A billionaire’s playboy son who fled the UK in his father’s private jet hours after allegedly murdering a star Norwegian student in London 15 years ago has told a BBC documentary her death was a ‘sex accident’ as he spoke in person for the first time.
Farouk Abdulhak, 35, remains holed up in Yemen and has refused to come back to the UK where he is accused of the rape and murder of 23-year-old Martine Vik Magnussen after a 2008 night out at the Maddox nightclub in Mayfair.
In his first ever media interview, he gloated that he wouldn’t be returning to Britain to face trial ‘because I don’t like the weather’ and claimed the justice system would discriminate against him because he was ‘the son of a rich Arab’.
The 35-year-old, whose father Shaher Abdulhak was one of Yemen’s wealthiest and most powerful men, has only ever spoken through his lawyer to deny being guilty of murder.
But he was tracked down by Nawal Al-Maghafi for BBC investigation Murder in Mayfair, with the journalist exchanging a flurry of texts with Abdulhak before also speaking to him on the phone.
Farouk Abdulhak, 35, remains holed up in Yemen and has refused to come back to the UK
He is accused of the rape and murder of 23-year-old Martine Vik Magnussen after a 2008 night out at the Maddox nightclub in Mayfair
Ms Magnussen was found dead among rubble in a basement in Great Portland Street, Westminster, after a night out with friends to celebrate coming top of the class in her exams.
CCTV showed her leaving exclusive Mayfair nightclub Maddox at 2am on March 14 with Abdulhak, a fellow student at the £10,000 a year Regent’s Business School who she had previously dated.
The alleged murder – nicknamed ‘DP’ by friends for his love of Dom Perignon champagne – was named as being wanted by police and fled the UK within hours of her death.
Police said she had been strangled and raped. Last year they arrested a woman in her 60s on suspicion of assisting an offender but have since released her under investigation.
Ms Magnussen’s father, Odd Petter Magnussen, has branded Abdulhak a coward and personally appealed for him to return, adding, ‘You cannot hide forever’.
Speaking to the BBC, he said he was ‘furious’ at his suggestion that Ms Magnussen died in a consensual sex act.
‘He tried to portray it as a mutual accidental outcome of a sex act. It was definitely a sex act, but it was forced on Martine – as I can understand through the information I’ve gathered over the years,’ he said.
Abdulhak is now living in Yemen and working in cryptocurrency.
He was tracked down by journalist Nawal Al-Maghafi for BBC documentary Murder in Mayfair, with the pair exchanging a flurry of texts
Abdulhak claimed the night of Ms Magnussen’s death was ‘a blur’ but then said he has ‘flashbacks’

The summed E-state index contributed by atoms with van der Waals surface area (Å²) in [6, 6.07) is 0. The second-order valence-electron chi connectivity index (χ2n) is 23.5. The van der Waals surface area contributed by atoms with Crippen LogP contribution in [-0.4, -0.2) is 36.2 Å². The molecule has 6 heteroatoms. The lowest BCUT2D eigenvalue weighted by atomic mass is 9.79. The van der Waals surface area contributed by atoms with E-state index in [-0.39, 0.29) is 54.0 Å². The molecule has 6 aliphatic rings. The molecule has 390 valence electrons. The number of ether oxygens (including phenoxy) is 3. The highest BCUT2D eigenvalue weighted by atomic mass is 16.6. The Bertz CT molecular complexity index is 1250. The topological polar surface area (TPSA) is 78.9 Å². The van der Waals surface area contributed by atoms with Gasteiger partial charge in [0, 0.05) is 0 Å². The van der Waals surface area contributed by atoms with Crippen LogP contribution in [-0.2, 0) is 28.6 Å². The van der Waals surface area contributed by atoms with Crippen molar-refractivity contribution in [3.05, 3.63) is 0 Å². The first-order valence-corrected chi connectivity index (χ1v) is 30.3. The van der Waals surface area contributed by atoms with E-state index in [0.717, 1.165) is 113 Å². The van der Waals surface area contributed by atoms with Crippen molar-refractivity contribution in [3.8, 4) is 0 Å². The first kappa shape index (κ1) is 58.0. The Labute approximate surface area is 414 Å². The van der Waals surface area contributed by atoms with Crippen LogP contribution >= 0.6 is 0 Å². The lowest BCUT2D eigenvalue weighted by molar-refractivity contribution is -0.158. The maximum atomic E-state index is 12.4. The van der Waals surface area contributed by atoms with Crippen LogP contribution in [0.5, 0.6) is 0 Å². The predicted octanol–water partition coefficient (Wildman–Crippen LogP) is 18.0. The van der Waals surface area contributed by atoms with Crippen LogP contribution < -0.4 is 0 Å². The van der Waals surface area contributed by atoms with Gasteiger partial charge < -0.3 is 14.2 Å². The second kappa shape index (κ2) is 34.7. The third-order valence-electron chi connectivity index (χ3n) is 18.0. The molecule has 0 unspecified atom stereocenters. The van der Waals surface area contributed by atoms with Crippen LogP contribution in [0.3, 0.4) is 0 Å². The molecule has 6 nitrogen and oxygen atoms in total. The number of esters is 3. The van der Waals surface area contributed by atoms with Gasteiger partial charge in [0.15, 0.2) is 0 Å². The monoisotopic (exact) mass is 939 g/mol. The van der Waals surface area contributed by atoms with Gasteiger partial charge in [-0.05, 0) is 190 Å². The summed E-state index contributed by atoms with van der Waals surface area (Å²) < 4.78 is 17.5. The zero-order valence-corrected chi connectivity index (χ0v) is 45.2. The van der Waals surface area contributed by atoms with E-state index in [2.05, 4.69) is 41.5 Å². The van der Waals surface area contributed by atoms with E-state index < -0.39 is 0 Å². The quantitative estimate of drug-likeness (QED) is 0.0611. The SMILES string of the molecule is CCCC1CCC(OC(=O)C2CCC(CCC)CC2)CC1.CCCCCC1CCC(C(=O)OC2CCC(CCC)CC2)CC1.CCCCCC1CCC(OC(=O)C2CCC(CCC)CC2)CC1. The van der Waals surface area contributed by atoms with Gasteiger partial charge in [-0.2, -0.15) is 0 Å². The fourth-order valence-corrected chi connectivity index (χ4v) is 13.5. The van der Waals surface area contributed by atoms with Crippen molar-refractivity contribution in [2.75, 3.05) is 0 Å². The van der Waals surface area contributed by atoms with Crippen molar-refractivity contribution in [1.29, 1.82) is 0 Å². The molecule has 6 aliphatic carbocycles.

When the journalist asked Abdulhak if he had any regrets, he said: ‘I deeply regret the unfortunate accident that happened
BBC journalist Nawal Al-Maghafi, who has friends and relatives in Yemen, found a mobile number for the fugitive before messaging him on social media.
When she asked Abdulhak if he had any regrets, he said: ‘I deeply regret the unfortunate accident that happened.
‘I regret coming here [Yemen]. Should have stayed and paid the piper.’
He claimed not to remember the night of Ms Magnussen’s death, saying it was ‘all a blur’, but said he has flashbacks and feels ‘uncomfortable ‘every time I smell a certain female perfume’.
He said that her death ‘just a sex accident gone wrong’, adding: ‘No one knows because I could barely piece together what happened’.
Abdulhak said he had taken cocaine on the night and ‘couldn’t remember’ why he moved Ms Magnussen’s body.
Ms Al-Maghafi later spoke to the fugitive on the phone and asked him if he wanted to help the student’s family ‘get answers’.
He said: ‘I don’t know what answers they want to get. Nothing is going to bring their daughter back. There’s nothing that’s going to change what happened.’
The fugitive said he was ‘legally f****d’. Asked why he had moved Ms Magnussen’s body, he said ‘I don’t remember’
Ms Magnussen was born in Asker, Norway. Her father worked within sales and marketing in the IT industry and also ran a small family business that produced ski sledges
CCTV footage issued by the Met Police shows Ms Magnussen leaving Maddox with Abdulhak hours before she was killed
Asked whether he would consider coming back, he replied glibly: ‘Perhaps. It’s too cold there, I don’t like the weather.
‘I don’t think justice will be served. I find that the criminal justice system there is heavily biased.
‘I think they will want to make an example of me, being the son of an Arab. Being a rich son…’
When asked if he would speak to Ms Magnussen’s father, Odd Petter, he said: ‘I don’t know. I don’t even know if I could talk to him. It would be too hard for me.’